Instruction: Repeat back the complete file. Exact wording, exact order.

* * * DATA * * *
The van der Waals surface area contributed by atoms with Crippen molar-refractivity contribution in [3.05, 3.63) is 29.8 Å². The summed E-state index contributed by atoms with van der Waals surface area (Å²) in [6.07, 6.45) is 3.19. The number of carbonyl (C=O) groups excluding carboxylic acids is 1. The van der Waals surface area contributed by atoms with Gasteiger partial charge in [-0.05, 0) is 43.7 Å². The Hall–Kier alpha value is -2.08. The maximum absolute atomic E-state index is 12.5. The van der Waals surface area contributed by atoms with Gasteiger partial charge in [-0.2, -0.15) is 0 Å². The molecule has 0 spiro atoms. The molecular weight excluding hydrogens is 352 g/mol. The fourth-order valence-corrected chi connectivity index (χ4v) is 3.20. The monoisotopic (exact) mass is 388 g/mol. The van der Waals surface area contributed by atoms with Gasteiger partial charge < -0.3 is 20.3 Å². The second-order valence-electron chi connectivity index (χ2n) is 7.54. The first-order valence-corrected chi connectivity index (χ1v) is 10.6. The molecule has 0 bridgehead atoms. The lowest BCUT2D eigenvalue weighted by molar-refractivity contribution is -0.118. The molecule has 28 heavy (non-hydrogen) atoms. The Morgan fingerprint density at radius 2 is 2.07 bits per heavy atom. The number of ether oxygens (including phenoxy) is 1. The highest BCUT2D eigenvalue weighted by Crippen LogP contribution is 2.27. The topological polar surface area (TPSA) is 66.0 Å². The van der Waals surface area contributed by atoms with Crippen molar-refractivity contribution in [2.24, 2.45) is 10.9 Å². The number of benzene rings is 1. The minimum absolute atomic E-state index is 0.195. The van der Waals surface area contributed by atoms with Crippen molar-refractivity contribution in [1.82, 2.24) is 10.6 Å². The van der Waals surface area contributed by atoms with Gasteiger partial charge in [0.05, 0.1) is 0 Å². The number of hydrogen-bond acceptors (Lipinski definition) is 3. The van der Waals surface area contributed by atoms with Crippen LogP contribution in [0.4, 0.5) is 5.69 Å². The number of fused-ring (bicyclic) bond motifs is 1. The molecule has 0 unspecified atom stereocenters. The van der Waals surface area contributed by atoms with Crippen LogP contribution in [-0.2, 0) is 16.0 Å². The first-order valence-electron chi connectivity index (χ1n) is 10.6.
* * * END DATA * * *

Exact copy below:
The van der Waals surface area contributed by atoms with Crippen molar-refractivity contribution in [3.05, 3.63) is 29.8 Å². The summed E-state index contributed by atoms with van der Waals surface area (Å²) in [6.07, 6.45) is 3.19. The number of carbonyl (C=O) groups excluding carboxylic acids is 1. The van der Waals surface area contributed by atoms with Gasteiger partial charge in [-0.05, 0) is 43.7 Å². The Hall–Kier alpha value is -2.08. The maximum absolute atomic E-state index is 12.5. The van der Waals surface area contributed by atoms with Gasteiger partial charge in [-0.2, -0.15) is 0 Å². The molecule has 0 spiro atoms. The molecular weight excluding hydrogens is 352 g/mol. The fourth-order valence-corrected chi connectivity index (χ4v) is 3.20. The monoisotopic (exact) mass is 388 g/mol. The van der Waals surface area contributed by atoms with Gasteiger partial charge < -0.3 is 20.3 Å². The second-order valence-electron chi connectivity index (χ2n) is 7.54. The first-order valence-corrected chi connectivity index (χ1v) is 10.6. The molecule has 0 bridgehead atoms. The lowest BCUT2D eigenvalue weighted by molar-refractivity contribution is -0.118. The molecule has 28 heavy (non-hydrogen) atoms. The Morgan fingerprint density at radius 2 is 2.07 bits per heavy atom. The number of ether oxygens (including phenoxy) is 1. The highest BCUT2D eigenvalue weighted by Crippen LogP contribution is 2.27. The topological polar surface area (TPSA) is 66.0 Å². The van der Waals surface area contributed by atoms with Crippen molar-refractivity contribution in [2.24, 2.45) is 10.9 Å². The number of benzene rings is 1. The minimum absolute atomic E-state index is 0.195. The van der Waals surface area contributed by atoms with Crippen molar-refractivity contribution in [1.82, 2.24) is 10.6 Å². The van der Waals surface area contributed by atoms with Gasteiger partial charge in [0.05, 0.1) is 0 Å². The number of hydrogen-bond acceptors (Lipinski definition) is 3. The van der Waals surface area contributed by atoms with Crippen LogP contribution in [0.4, 0.5) is 5.69 Å². The number of fused-ring (bicyclic) bond motifs is 1. The molecule has 0 unspecified atom stereocenters. The van der Waals surface area contributed by atoms with Crippen LogP contribution in [-0.2, 0) is 16.0 Å². The first-order valence-electron chi connectivity index (χ1n) is 10.6.